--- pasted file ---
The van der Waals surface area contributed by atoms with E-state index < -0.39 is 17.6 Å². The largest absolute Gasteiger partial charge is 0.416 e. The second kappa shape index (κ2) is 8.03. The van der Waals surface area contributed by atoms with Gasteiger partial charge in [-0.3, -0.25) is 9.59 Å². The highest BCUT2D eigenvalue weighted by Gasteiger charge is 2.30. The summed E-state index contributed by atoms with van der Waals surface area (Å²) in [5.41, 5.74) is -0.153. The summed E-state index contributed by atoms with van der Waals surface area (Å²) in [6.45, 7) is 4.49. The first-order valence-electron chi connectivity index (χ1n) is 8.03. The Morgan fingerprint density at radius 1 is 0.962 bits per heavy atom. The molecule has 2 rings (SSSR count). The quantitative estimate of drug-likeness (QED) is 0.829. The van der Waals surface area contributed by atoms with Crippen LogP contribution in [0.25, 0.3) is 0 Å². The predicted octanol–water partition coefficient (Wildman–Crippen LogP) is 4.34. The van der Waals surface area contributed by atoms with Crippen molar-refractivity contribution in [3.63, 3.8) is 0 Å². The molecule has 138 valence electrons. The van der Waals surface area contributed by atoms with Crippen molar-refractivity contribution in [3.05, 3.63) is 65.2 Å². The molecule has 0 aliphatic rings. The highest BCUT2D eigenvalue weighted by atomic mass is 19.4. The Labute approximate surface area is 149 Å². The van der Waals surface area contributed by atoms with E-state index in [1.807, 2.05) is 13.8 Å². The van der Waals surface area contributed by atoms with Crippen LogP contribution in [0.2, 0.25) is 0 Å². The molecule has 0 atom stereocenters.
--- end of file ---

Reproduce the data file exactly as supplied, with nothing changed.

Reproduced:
The van der Waals surface area contributed by atoms with E-state index < -0.39 is 17.6 Å². The largest absolute Gasteiger partial charge is 0.416 e. The second kappa shape index (κ2) is 8.03. The van der Waals surface area contributed by atoms with Gasteiger partial charge in [-0.3, -0.25) is 9.59 Å². The highest BCUT2D eigenvalue weighted by Gasteiger charge is 2.30. The summed E-state index contributed by atoms with van der Waals surface area (Å²) in [5.41, 5.74) is -0.153. The summed E-state index contributed by atoms with van der Waals surface area (Å²) in [6.45, 7) is 4.49. The first-order valence-electron chi connectivity index (χ1n) is 8.03. The Morgan fingerprint density at radius 1 is 0.962 bits per heavy atom. The molecule has 2 rings (SSSR count). The quantitative estimate of drug-likeness (QED) is 0.829. The van der Waals surface area contributed by atoms with Crippen LogP contribution in [0.25, 0.3) is 0 Å². The predicted octanol–water partition coefficient (Wildman–Crippen LogP) is 4.34. The van der Waals surface area contributed by atoms with Crippen molar-refractivity contribution in [3.63, 3.8) is 0 Å². The molecule has 138 valence electrons. The van der Waals surface area contributed by atoms with Crippen molar-refractivity contribution in [3.05, 3.63) is 65.2 Å². The molecule has 0 aliphatic rings. The highest BCUT2D eigenvalue weighted by atomic mass is 19.4. The Labute approximate surface area is 149 Å². The van der Waals surface area contributed by atoms with E-state index in [1.807, 2.05) is 13.8 Å². The van der Waals surface area contributed by atoms with Crippen LogP contribution in [0.2, 0.25) is 0 Å². The molecule has 0 atom stereocenters.